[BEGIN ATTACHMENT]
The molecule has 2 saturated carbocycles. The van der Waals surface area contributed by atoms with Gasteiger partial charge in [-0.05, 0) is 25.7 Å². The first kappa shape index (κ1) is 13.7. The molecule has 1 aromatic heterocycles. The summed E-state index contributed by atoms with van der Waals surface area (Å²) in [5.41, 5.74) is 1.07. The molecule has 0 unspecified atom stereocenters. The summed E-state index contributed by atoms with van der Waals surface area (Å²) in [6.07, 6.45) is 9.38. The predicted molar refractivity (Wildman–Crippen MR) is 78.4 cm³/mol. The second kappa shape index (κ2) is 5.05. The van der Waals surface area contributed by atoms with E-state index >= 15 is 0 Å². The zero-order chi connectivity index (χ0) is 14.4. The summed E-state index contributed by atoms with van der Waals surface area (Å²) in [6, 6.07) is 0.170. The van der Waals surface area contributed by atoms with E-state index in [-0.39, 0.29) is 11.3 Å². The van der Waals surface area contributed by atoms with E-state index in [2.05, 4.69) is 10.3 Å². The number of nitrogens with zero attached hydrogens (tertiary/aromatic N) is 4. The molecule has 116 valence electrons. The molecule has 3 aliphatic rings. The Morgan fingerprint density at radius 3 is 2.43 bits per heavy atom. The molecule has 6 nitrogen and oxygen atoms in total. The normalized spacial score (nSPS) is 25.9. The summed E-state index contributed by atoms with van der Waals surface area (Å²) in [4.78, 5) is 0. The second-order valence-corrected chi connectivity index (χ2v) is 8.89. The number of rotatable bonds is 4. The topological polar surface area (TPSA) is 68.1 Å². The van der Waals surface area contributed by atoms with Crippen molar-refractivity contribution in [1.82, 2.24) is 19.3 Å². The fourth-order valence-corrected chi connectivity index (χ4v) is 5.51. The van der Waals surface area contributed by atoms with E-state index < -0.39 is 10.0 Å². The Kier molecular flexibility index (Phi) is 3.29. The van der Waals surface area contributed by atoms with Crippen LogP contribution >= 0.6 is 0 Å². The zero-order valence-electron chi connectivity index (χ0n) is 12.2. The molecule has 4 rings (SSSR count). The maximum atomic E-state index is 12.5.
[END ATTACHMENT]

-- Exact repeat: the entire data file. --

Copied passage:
The molecule has 2 saturated carbocycles. The van der Waals surface area contributed by atoms with Gasteiger partial charge in [-0.05, 0) is 25.7 Å². The first kappa shape index (κ1) is 13.7. The molecule has 1 aromatic heterocycles. The summed E-state index contributed by atoms with van der Waals surface area (Å²) in [5.41, 5.74) is 1.07. The molecule has 0 unspecified atom stereocenters. The summed E-state index contributed by atoms with van der Waals surface area (Å²) in [6.07, 6.45) is 9.38. The predicted molar refractivity (Wildman–Crippen MR) is 78.4 cm³/mol. The second kappa shape index (κ2) is 5.05. The van der Waals surface area contributed by atoms with E-state index >= 15 is 0 Å². The zero-order chi connectivity index (χ0) is 14.4. The summed E-state index contributed by atoms with van der Waals surface area (Å²) in [6, 6.07) is 0.170. The van der Waals surface area contributed by atoms with E-state index in [-0.39, 0.29) is 11.3 Å². The van der Waals surface area contributed by atoms with E-state index in [2.05, 4.69) is 10.3 Å². The number of nitrogens with zero attached hydrogens (tertiary/aromatic N) is 4. The molecule has 116 valence electrons. The molecule has 3 aliphatic rings. The Morgan fingerprint density at radius 3 is 2.43 bits per heavy atom. The molecule has 6 nitrogen and oxygen atoms in total. The normalized spacial score (nSPS) is 25.9. The summed E-state index contributed by atoms with van der Waals surface area (Å²) in [4.78, 5) is 0. The second-order valence-corrected chi connectivity index (χ2v) is 8.89. The number of rotatable bonds is 4. The topological polar surface area (TPSA) is 68.1 Å². The van der Waals surface area contributed by atoms with Crippen molar-refractivity contribution in [1.82, 2.24) is 19.3 Å². The fourth-order valence-corrected chi connectivity index (χ4v) is 5.51. The van der Waals surface area contributed by atoms with E-state index < -0.39 is 10.0 Å². The Kier molecular flexibility index (Phi) is 3.29. The van der Waals surface area contributed by atoms with Crippen LogP contribution >= 0.6 is 0 Å². The zero-order valence-electron chi connectivity index (χ0n) is 12.2. The molecule has 4 rings (SSSR count). The maximum atomic E-state index is 12.5.